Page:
« AnteriorContinuar »
into which he had fallen. "So much (says CELSUS) does the open and artless confession of an error become a man conscious that he has enough remaining to support his character."
Thid. p. 191.
That which is strange, is delightful: and pleasing error is not willingly detected.
Western Islands, p. 63.
To define an epitaph is useless; every one knows it is an inscription on a tomb; an epitaph, therefore, implies no particular character of writing, but may be composed in verse or prose. It is, indeed, commonly panegyrical, because we are seldom distinguished with a stone but by our friends; but it has no rule to restrain or modify it, except this, that it ought not to be longer than common beholders may be expected. to have leisure and patience to peruse.
Differtation on the Epitaphs of Pope, p. 303.
The name of the deceased should never be omitted in an epitaph, whose end is to convey some account of the dead; and to what pur"pose is any thing told of him whose name is concealed? An epitaph, and a history of a nameless hero, are equally absurd, since the virtues and qualities so recounted in either are scattered, at the mercy of fortune, to be appropriated by guess. The name, it is true, may be read upon the stone, but what obligation has it to the poet, whose verses wander over the earth, and leave their subject behind them; and who is forced,
like an unskilful painter, to make his purpose known by adventitious help?
Ibid. p. 307.
The difficulty of writing epitaphs, is to give a particular and appropriate praise.
Ibid. p. 314
To raise esteem we must benefit others; tó procure love, we must please them.
Rambler, vol. 4, P. S.
Perhaps no election, by a plurality of suffrages, was ever made among human beings, to which it might not be objected, that voices were procured by illicit influence.
Memoirs of the King of Pruffia, p. 125.
Expectation, when once her wings are expanded, easily reaches heights which performance never will attain; and when she has mounted the summit of perfection, derides her follower, who dies in the pursuit.
Plan of an English Dictionary, p. 32.
(Not always proportioned to their Causes).
It seems to be almost the universal error of historians, to suppose it politically, as it is physically, true, that every effect has a proportionate
cause. In the inanimate action of matter upon matter, the motion produced can be but equal to the force of the moving power; but the operations of life, whether public or private, admit no such laws. The caprices of voluntary agents, laugh at calculation. It is not always there is a strong reason for a great event; obstinacy and flexibility, malignity and kindness, give place alternately to each other; and the reason of those vicissitudes, however important may be the consequences, often escapes the mind in which the change is made.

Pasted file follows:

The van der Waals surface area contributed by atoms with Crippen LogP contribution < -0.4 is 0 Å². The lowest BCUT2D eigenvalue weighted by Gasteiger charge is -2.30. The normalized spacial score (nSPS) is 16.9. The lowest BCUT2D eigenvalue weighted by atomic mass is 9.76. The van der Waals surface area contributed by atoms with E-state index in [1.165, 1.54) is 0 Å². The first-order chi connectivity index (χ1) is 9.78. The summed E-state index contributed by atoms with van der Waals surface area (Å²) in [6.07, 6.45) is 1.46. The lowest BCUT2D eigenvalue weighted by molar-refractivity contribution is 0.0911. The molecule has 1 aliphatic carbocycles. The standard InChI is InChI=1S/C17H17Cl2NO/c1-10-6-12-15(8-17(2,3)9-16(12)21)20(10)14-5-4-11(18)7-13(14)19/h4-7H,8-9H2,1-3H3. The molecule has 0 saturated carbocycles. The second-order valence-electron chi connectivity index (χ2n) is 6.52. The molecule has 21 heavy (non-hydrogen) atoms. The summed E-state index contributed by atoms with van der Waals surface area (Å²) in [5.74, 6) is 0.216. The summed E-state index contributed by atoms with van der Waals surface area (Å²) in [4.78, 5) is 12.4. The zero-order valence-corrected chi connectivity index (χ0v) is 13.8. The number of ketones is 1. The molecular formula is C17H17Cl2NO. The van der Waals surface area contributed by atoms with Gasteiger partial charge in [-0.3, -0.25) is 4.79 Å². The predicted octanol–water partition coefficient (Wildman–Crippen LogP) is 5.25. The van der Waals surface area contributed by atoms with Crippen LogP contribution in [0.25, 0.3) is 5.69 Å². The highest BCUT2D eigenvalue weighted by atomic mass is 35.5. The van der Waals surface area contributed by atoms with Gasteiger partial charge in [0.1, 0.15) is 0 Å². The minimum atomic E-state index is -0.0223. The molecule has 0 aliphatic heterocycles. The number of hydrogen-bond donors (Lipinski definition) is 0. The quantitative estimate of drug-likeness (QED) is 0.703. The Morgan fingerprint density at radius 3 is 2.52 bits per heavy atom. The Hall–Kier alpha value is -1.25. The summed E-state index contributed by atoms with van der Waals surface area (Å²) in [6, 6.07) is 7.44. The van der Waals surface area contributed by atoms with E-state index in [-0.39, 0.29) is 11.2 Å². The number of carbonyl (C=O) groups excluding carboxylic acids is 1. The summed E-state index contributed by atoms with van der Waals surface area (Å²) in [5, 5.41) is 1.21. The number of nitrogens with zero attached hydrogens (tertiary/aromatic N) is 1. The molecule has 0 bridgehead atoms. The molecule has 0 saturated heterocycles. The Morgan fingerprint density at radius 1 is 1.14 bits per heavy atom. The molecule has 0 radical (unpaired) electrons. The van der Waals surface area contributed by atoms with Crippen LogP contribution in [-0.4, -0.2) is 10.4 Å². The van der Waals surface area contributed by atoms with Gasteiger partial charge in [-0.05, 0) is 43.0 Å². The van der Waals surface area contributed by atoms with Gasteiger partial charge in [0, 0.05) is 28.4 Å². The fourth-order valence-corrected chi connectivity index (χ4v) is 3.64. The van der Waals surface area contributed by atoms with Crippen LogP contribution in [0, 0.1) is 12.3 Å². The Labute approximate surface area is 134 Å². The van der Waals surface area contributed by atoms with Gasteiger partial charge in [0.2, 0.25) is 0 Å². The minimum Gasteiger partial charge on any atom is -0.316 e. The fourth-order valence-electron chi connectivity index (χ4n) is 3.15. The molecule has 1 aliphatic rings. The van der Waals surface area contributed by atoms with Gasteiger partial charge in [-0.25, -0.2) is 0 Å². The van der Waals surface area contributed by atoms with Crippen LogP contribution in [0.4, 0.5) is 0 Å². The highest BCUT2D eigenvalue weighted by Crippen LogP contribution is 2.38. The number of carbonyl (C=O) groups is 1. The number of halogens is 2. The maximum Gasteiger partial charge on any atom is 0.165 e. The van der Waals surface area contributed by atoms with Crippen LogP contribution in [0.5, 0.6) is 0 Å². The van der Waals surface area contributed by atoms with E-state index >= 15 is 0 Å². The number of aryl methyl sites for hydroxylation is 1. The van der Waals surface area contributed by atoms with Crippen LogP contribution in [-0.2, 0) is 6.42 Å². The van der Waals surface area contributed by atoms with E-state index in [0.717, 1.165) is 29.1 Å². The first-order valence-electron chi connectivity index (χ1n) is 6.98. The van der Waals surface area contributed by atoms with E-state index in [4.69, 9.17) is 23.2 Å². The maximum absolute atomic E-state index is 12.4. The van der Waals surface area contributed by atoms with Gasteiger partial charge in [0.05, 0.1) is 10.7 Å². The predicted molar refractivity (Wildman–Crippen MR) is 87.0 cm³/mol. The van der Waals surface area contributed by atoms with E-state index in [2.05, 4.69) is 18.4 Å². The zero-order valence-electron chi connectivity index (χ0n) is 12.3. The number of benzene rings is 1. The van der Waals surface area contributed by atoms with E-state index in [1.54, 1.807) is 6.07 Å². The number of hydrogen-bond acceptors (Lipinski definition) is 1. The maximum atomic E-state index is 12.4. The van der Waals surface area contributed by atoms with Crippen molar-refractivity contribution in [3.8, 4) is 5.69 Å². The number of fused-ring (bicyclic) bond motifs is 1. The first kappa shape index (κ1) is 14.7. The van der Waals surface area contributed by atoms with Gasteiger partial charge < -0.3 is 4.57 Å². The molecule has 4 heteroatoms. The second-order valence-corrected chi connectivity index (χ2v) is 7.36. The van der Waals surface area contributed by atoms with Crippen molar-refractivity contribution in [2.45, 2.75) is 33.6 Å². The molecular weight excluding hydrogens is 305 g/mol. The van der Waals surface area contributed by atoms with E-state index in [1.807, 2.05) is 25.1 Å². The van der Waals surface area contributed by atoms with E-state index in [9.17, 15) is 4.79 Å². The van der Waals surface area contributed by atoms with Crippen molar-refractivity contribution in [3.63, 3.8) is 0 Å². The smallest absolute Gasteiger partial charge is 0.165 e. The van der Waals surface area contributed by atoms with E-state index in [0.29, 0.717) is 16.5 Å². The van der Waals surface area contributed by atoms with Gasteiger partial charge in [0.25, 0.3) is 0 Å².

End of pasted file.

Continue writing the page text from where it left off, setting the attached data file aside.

Falkland Islands, p. 33.
Elegance is surely to be desired, if it be not gained at the expence of dignity. A hero would wish to be loved, as well as to be reverenced.
Life of Pope.
Honesty is not greater where elegance is less.
In all ages foreigners have affected to call England their country; even when, like the Saxons of old, they came to conquer it.
Marmor Norfolciense, p. 10.
Little things are not valued, but when they are done by those who can do greater.
Life of Philips.
Elegy is the effusion of a contemplative mind, sometimes plaintive, and always serious, and therefore superior to the glitter of slight orna
Life of Shenstone.
He that questions his abilities to arrange the dissimilar parts of an extensive plan, or fears to be lost in a complicated system, may yet hope to adjust a few pages without perplexity; and if, when he turns over the repositories of his memory, he finds his collection too small for a volume, he may yet have enough to furnish an essay.
Rambler, vol. I, p. 6.
Such is the constitution of man, that labour may be styled its own reward: nor will any external incitements be requisite, if it be considered how much happiness is gained, and how much misery escaped, by frequent and violent agitation of the body.
Ibid. vol. 2, P. 177,
Exercise cannot secure us from that dissolution to which we are decreed; but, while the soul and body continue united, it can make the association pleasing, and give probable hopes that they shall be disjoined by an easy separation. It was a principle among the ancients, that acute diseases are from heaven, and chroK 2 nical
nical from ourselves: the dart of death, indeed, falls from heaven; but we poison it by our own misconduct.
Ibid. p. 178.
It is not very easy to fix the principle upon which mankind have agreed to eat some animals, and reject others; and as the principle is not evident, it is not uniform. That which is selected as delicate in one country, is, by its neighbours, abhorred as lothesome. The Neapolitans lately refused to eat potatoes in a famine: an Englishman is not easily persuaded to dine on snails with an Italian, on frogs with a Frenchman, or on horseflesh with a Tartar. The vulgar inhabitants of Sky, one of the Western islands of Scotland, have not only eels, but pork and bacon in abhorrence.
Western Islands, p. 136.
HE that is loudly praised, will be clamorously censured. He that rises hastily into fame, will be in danger of sinking suddenly into oblivion. Idler, vol. 2, p. 25.
The memory of mischief is no desirable fame.
The true satisfaction which is to be drawn from the consciousness that we shall share the attention